We were very sad here at TV Today to hear of the death of Norman Painting, a world-record holding actor who had played Phil Archer since the trial episodes of the BBC’s long-running radio soap, The Archers.
Painting’s contribution to the legendary soap is huge. He had been been with the series since the five pilot episodes in 1950 (The Archers went national in 1951), the character of Phil maturing from young man to father and then grandfather. It’s a breath-taking achievement and his presence has enriched my enjoyment of The Archers over the years with those calming, avuncular tones.
But away from the recording booths in Birmingham, Painting wrote over 1000 scripts for The Archers between 1966 and 1982. He reportedly left scriptwriting behind due to artistic differences with the then editor of the show, but was happy to continue appearing as Phil for decades to come.
Painting’s passion for The Archers never diminished, penning a history of the show, Forever Ambridge, in the mid-1970s. It was a best seller and was reissued in 1980 to tie in with the 30th anniversary of the soap.
Away from The Archers he had been a tutor of Anglo-Saxon at Oxford, a regular performer during panto season and a player with the Birmingham Repertory Company. In 1976 he was awarded the OBE for services to broadcasting, and was appointed the only Life Long governor of the Royal Agricultural Society of England. He held the Guinness World Record as the actor playing a continuous role for the longest time.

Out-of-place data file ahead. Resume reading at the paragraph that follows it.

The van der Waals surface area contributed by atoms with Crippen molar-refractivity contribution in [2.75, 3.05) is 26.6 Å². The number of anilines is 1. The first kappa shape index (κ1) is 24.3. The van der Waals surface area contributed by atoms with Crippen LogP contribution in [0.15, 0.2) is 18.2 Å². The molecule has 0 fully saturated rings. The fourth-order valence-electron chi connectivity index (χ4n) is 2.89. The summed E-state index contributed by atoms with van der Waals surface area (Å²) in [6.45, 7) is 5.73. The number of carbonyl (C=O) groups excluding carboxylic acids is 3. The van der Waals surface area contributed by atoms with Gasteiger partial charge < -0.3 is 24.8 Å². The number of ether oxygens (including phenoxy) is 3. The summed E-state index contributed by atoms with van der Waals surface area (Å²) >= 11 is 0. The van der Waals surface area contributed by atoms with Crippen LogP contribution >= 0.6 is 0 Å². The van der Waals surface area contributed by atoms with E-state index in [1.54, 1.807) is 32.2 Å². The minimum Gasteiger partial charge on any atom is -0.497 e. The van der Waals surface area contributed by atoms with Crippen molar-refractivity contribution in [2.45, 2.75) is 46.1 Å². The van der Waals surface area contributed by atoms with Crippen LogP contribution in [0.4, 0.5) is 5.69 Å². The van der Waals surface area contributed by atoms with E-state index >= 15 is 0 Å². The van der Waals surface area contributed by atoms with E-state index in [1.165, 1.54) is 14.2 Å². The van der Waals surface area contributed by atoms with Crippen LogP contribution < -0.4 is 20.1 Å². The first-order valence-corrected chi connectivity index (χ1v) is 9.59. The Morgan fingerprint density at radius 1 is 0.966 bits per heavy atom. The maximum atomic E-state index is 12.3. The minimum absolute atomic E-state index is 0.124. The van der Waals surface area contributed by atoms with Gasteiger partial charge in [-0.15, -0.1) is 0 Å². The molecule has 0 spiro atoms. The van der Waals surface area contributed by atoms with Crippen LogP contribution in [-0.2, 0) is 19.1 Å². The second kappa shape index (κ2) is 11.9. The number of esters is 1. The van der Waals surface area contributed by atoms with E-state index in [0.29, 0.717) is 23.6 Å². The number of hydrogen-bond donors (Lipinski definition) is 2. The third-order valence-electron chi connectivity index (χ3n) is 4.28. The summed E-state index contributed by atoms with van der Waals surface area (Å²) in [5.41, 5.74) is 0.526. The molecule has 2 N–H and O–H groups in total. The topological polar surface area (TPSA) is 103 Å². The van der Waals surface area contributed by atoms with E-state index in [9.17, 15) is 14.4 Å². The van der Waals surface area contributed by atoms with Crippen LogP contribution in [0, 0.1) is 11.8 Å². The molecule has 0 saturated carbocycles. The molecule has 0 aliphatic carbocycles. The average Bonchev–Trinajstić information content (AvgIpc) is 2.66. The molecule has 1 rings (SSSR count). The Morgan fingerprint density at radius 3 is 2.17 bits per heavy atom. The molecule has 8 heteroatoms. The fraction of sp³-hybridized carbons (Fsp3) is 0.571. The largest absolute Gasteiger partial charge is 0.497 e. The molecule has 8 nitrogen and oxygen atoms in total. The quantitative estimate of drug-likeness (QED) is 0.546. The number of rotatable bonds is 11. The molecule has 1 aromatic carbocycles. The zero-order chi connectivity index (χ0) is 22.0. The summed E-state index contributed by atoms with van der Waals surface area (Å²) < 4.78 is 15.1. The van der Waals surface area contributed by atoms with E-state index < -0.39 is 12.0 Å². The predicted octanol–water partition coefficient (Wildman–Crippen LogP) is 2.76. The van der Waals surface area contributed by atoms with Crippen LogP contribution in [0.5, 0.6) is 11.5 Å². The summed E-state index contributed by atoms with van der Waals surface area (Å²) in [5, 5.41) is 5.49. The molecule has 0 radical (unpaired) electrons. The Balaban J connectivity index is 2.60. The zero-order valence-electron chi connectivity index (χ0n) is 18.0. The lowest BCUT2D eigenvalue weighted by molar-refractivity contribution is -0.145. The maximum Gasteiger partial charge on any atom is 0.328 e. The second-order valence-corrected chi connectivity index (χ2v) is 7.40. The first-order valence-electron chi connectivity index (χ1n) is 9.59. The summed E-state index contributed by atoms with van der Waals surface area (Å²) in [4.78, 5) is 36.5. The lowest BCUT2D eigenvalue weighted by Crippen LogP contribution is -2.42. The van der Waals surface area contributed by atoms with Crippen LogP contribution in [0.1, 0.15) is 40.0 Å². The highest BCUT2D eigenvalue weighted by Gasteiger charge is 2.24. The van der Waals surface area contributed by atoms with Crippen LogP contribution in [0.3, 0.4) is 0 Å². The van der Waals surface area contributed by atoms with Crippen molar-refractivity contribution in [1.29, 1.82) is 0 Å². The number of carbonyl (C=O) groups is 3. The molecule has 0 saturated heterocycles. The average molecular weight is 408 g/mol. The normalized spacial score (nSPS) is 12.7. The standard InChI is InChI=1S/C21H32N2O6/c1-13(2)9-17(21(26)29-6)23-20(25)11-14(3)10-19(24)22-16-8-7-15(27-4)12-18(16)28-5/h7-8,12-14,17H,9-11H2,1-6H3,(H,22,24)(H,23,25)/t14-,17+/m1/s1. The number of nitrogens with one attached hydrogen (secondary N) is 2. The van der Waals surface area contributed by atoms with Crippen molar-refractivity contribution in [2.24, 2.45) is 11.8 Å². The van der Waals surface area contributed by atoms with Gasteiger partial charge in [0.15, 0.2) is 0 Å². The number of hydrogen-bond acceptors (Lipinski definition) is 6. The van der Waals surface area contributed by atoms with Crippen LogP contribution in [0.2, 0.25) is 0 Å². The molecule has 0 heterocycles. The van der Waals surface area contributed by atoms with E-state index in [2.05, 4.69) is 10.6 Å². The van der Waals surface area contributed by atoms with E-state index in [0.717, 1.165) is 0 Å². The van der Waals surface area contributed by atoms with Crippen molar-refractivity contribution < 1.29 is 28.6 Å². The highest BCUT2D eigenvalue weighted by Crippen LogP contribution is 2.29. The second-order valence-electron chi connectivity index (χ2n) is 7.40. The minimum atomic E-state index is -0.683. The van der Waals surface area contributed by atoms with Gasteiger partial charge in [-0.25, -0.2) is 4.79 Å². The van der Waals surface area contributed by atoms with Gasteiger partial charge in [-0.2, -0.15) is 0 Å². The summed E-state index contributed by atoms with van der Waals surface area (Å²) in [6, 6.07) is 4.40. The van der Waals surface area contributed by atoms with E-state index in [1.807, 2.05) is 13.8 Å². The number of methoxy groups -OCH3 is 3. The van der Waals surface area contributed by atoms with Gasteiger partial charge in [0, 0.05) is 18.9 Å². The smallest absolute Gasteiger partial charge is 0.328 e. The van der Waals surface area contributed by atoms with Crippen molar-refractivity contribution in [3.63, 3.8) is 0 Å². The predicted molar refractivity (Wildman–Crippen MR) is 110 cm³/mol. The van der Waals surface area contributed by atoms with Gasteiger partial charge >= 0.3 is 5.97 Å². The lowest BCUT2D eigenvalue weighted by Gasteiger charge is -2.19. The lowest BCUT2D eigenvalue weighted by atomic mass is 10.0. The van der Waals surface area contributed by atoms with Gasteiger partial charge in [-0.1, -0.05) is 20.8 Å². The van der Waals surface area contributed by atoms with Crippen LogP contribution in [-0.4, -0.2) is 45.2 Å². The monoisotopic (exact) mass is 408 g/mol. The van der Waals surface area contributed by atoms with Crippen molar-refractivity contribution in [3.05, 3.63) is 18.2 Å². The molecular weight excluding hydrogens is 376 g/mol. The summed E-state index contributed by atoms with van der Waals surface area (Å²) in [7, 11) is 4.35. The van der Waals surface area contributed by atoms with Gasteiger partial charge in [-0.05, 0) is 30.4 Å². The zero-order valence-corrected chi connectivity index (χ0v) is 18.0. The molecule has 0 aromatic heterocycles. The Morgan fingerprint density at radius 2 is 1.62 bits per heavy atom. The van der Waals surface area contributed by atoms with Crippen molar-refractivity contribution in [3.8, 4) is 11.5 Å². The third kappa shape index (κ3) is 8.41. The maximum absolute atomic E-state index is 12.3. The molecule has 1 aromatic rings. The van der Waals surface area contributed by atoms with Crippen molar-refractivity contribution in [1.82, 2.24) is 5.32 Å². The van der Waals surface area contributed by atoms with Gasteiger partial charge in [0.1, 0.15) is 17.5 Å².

Any piece on the life of Norman Painting must make reference to the traumatic events endured by his fictional alter ego in a storyline broadcast in the mid-1950s. On 22 September 1955, Phil Archer’s first wife Grace (Ysanne Churchman) was killed in a stable fire at Grey Gables. It’s a moment that has gone down in broadcasting history. It was widely believed this was to scupper the launch night of new TV channel ITV, but Painting had always maintained it was a move to counter the somewhat cosy image of The Archers at the time.
Vanessa Whitburn, who worked with Painting for 17 years as the current editor of The Archers, has said of the actor:
“Norman was simply the consummate professional. He has played Phil since The Archers trial run at Whitsun in 1950… Norman always wanted to remain working on The Archers until he died - and I am delighted and proud of him that he achieved his wish.”
Painting recorded what was to be his final episode of The Archers just two days ago. To the many fans of The Archers around the world, he was a true broadcasting great and his presence in this legendary show will be greatly missed.